What you have here is the background colour of Buddy Boy with
anthocyanin removed by four dosages of Recessive Reduction of
anthocyanin. It has four dosages of tangerine gene, tttt
Songline is a tttt plant from a cross of a pink (Blissed Out) by a a
plant that probably looked a lot like Buddy Boy, a sib to Rumours, and
both of its parents had tttt genes. Basically Songline would be a
white with red beards (allthough not an intense beard) if it didn't
have anthocyanin. This removal of pink from a tangerine plant is a
recessive, and seen in all red bearded red plants. When crossed to a
pink or tttt plant, will give all pink plants (unless it has some of
the genes that remove the _expression_ of pink).
Buddy Boy is a combination of pink and delphinidin, thus its rosy
colour. When it blooms next year, you can test this by boiling a petal
in water until the anthocyanin is removed, and the petal will be the
same colour as your seedling. I'm assuming Buddy boy is tttt, baed on
what I know, it may only be Tttt, but not less then 3 ts based on its
As to the recessive reduction of anthocyanin genes, look at parentage.
Blyth works a lot with RRA, and Buddy Boy has many of Blyth plants on
both sides of its parentage, and of course, Songline is pure Blyth.
Thus 1/4 of the offspring from Songline X Buddy Boy will have a full
set of RRA genes, and no anthocyanin, or actually, much reduced
While Buddy Boy could carry some plicata genes, it is not clear how
many dosages it may have.
If you notice, on you pic of the seedling there is a bit of blue at
the end of the beard, and touches of blue at the hafts, showing in the
veining. These are not usually seen in glaciatas, and it just does not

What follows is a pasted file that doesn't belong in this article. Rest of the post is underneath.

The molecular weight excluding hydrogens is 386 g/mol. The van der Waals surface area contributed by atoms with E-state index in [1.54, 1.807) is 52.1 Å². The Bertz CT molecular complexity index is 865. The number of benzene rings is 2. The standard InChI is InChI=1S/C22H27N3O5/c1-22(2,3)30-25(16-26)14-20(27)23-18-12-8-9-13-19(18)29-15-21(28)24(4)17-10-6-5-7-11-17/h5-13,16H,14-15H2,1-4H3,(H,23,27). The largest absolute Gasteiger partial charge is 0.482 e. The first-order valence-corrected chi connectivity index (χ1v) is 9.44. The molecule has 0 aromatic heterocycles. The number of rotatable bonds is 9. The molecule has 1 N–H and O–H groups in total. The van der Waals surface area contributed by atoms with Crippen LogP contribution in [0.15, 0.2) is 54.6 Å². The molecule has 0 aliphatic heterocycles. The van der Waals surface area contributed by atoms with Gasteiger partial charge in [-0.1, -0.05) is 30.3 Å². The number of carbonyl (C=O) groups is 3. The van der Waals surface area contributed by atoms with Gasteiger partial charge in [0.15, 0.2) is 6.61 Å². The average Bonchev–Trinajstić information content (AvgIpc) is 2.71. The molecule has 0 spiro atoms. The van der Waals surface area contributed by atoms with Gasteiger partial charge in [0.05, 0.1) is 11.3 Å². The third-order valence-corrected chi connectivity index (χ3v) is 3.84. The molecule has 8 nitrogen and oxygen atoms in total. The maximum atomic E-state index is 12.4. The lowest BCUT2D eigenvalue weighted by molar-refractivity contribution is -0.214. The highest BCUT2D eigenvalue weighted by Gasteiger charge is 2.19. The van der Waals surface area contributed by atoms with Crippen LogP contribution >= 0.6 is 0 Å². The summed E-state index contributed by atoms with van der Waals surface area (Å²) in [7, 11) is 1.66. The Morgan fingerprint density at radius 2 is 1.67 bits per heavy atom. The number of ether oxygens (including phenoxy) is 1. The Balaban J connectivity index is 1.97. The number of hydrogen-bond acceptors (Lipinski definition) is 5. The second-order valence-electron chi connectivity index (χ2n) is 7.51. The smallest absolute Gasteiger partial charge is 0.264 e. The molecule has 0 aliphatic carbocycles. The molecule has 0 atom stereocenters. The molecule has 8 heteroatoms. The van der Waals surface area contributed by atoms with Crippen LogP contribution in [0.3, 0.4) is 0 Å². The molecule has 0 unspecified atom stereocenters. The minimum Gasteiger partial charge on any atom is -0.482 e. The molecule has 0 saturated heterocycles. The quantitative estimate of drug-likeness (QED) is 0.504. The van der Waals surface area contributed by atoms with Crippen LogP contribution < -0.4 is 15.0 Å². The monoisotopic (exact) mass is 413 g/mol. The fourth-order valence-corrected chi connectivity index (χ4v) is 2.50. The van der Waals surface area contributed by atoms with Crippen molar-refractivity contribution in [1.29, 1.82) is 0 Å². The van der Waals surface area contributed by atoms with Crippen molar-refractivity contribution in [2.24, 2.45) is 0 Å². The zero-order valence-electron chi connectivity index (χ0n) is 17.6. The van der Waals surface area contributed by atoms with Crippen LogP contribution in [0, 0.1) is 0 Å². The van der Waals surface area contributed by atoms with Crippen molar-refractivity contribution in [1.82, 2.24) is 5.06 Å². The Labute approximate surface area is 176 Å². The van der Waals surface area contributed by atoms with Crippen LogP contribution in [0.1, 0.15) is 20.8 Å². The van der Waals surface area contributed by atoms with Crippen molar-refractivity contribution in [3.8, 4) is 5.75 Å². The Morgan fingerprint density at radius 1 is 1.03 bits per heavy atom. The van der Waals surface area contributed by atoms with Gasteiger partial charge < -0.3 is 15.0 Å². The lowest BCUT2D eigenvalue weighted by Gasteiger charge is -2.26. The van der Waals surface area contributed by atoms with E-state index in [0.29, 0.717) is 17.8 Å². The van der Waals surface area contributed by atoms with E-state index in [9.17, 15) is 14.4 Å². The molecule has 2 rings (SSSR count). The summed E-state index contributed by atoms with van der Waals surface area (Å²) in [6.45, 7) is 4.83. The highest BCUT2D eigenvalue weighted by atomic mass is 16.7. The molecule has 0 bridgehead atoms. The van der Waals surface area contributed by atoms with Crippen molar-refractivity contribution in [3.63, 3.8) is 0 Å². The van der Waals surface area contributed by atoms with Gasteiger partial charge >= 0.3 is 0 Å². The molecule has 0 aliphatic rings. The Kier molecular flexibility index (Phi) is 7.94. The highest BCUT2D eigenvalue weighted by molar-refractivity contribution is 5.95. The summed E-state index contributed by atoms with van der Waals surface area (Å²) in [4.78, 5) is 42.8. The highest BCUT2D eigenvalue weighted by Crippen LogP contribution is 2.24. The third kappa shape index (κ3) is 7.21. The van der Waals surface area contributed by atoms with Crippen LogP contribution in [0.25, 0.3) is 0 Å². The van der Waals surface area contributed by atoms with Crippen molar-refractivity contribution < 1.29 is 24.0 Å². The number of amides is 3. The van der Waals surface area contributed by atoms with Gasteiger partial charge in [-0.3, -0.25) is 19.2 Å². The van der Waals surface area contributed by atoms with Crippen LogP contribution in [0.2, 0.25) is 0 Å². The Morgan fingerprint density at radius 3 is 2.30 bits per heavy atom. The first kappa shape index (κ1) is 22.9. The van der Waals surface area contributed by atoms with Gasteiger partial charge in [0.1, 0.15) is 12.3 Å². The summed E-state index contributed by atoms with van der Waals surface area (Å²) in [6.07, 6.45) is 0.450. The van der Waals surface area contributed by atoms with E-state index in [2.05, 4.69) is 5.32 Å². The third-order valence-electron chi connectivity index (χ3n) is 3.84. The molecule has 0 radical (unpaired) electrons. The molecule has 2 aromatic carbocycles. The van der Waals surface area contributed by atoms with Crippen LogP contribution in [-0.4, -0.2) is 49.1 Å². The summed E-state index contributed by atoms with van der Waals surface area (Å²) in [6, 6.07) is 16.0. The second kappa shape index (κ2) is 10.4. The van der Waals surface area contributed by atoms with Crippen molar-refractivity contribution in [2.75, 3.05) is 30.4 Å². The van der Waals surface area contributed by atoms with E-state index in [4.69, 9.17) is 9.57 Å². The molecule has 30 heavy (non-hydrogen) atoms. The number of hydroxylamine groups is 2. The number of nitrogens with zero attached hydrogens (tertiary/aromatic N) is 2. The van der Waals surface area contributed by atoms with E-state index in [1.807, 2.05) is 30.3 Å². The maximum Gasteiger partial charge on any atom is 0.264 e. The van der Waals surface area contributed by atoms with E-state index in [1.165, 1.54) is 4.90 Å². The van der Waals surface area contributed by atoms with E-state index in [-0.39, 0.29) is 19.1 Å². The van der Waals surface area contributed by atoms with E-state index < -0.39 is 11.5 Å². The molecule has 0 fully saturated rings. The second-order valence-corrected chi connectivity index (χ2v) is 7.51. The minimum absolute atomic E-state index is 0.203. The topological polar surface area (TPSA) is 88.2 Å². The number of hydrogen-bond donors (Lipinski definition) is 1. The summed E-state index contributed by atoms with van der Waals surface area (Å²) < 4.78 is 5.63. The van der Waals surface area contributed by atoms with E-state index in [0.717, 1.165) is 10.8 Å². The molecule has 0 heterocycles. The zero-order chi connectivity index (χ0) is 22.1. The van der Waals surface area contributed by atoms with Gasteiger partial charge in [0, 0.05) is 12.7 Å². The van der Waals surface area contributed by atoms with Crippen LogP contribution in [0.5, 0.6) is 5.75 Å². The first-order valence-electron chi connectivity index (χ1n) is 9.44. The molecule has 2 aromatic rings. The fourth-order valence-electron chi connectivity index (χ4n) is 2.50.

have a glaciata look. You could test for sure by crossing seedling to
a plicata to see if you get all plicata from the cross, but be sure it
is not one of Blyths licatas carrying RRA genes, as this will confuse
I have done a lot of work on these sets of genes and there are a lot
of secrets to tell, but this result is easily explained.
--- In email@example.com, "Dan Meckenstock" <dmeck@...> wrote:
> I am talking about the carotenoid pathway. I think I have found two
of the elusive complementary white carotenoid genes in the SDB
background. In other words, two non-carotenoid pigmented flowers when
crossed produce a colored carotenoid flower. The genes were found in
> Songlines x Buddy Boy = pale orange F1, with no anthocyanidins
> In fact, two of 11 seedlings were pale orange. Needless to say, I
was surprised to see these two segregates. A photo of one of the pale
orange seedlings is attached. It is identified as 06 SDB 1297. This
flower is heterozygous at two of the white carotenoid loci and should
produce white offsping if self-polinated. This is a test cross I need
to do. This flower should also be homozygous pl--a condition that
blocks the anthocyanin pathway.
> The female parent, Songlines, is a blue plicata with no carotenoid
pigmentation, Sorry about the focus.
> The male parent, Buddy Boy, is a blue flower with red hafts. I need
to check this next year with the microscope, but I believe the red
hafts are caused by yellow chromoplasts, but the falls are void of
> There is a lot of heterozygosity in this cross. For example, for a
pale orange F1 flower with no anthocyanidins to appear, Buddy Boy has
to be at least pl pl - -. This also suggest blue is a heterozygous
white condition, but I do not have sufficient evidence to prove this
> I have other crosses that indicate color in the hafts and falls
inherit independently. I therefore make the assumption the hafts and
falls are different genetic domains. As such, the white carotenoid
genes I have serendipitously discovered function in the domain of the
standards and falls.